Research Professional analyse the report and weave it together with the Government’s current intent on Levelling Up, the Skills and Post-16 Education Bill, Augar, the OfS and vocational education.

Students

Careers 2032: Wonkhe report on a new Careers report –A new research report on the future of careers support from Handshake, in partnership with AGCAS, the Institute of Student Employers and Wonkhe, finds that 32% of students worry they aren’t good enough or ready for a graduate job, rising to 39% of students from less privileged backgrounds. Employers are primarily worried about retaining the graduates they hire, with 71% concerned about rising to this challenge in the decade ahead. For careers professionals, dealing with the fallout from Covid-19 and responding to students’ knocked confidence will be a major priority in the coming years. The Careers 2032 report brings together insight from student representatives and SU professional staff, employers, and careers professionals to explore how careers support is changing – concluding that deeper collaborations within and outside universities will be needed to support a more personalised journey towards graduate employment for a greater diversity of students. For further analysis have a look at Wonkhe’s blog.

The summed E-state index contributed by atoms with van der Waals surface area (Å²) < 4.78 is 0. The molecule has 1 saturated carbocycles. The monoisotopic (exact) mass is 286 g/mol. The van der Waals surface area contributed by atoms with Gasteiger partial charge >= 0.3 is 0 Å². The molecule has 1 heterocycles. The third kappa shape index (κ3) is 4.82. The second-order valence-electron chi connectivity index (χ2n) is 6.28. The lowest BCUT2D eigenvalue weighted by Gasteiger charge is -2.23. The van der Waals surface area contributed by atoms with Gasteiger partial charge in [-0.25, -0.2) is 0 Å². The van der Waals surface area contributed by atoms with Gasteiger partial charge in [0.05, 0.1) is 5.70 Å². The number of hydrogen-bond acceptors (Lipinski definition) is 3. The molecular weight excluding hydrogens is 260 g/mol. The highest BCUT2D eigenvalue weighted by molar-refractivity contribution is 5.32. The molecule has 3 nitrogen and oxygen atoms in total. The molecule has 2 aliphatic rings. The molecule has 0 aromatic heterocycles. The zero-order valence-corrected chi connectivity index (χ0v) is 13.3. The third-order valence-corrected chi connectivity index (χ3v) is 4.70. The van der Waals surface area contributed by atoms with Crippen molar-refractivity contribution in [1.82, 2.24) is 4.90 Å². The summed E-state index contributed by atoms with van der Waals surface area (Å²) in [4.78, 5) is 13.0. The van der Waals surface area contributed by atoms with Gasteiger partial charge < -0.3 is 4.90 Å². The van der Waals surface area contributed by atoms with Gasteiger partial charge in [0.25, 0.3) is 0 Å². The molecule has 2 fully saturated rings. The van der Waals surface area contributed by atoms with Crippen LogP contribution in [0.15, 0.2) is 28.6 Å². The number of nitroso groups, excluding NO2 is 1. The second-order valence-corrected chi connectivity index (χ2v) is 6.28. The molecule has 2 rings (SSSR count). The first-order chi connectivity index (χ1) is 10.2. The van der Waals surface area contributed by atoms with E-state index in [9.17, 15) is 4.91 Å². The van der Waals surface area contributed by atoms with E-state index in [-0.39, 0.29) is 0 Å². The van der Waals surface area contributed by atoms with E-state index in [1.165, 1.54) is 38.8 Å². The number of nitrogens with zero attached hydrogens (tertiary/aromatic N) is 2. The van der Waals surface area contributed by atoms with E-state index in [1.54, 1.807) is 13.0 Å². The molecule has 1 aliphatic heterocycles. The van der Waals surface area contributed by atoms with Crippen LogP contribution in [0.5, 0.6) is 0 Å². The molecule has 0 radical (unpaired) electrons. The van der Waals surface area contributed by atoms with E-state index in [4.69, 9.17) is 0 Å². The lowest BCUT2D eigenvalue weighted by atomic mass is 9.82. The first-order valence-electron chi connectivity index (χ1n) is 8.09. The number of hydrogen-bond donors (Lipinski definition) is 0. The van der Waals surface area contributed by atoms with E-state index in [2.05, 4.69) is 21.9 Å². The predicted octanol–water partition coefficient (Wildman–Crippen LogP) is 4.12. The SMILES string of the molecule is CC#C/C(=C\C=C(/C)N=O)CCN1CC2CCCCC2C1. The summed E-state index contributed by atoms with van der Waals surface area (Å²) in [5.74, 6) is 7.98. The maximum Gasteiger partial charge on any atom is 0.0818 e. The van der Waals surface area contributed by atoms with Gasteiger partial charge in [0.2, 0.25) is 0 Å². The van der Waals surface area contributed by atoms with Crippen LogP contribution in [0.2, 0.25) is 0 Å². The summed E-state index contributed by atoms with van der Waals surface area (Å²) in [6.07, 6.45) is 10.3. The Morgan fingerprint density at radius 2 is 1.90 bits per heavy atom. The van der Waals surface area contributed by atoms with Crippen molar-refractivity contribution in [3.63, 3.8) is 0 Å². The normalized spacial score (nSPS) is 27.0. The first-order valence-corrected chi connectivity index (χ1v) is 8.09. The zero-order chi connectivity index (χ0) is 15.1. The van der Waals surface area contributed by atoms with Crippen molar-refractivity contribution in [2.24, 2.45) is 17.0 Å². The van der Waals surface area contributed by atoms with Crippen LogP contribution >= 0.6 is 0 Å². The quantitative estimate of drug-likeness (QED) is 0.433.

Wonkhe also published their report with UPP and the Student Futures Commission “A Student  Futures Manifesto”.  This calls all institutions to work with students to develop actions and commitments to securing successful student futures by the end of the 2022/23 academic year.  It also calls for better IT, a “what works” review of online teaching and assessment and a “challenge fund” for mental health and wellbeing.

Wonkhe blog by Mary Curnock Cook here.

Student Drug Use: Wonkhe report that a major new taskforce has been established to tackle student drug use, investigate how a common approach to reducing harm might be developed, and determine how collective action might tackle the supply of drugs on campus. It follows concerns about the impact of student drug use, with the associated risks of learning and mental health problems, damage to future job prospects, addiction and avoidable deaths. The group, chaired by Middlesex University vice chancellor Nic Beech, has been established by a partnership between Universities UK, Unite Students, GuildHE and Independent HE, and will include input from a range of government departments, sector agencies, charities and law enforcement.

Blog: which areas of the new taskforce investigation will need particular care in order to avoid unintended consequences.

This week the Times also ran an article on why county lines gangs are targeting students.

Mental Health: Student Space has been extended to July 2022.  Wonkhe review the underpinning evidence.

Gambling: Parliamentary Question on supporting students with gambling addictions.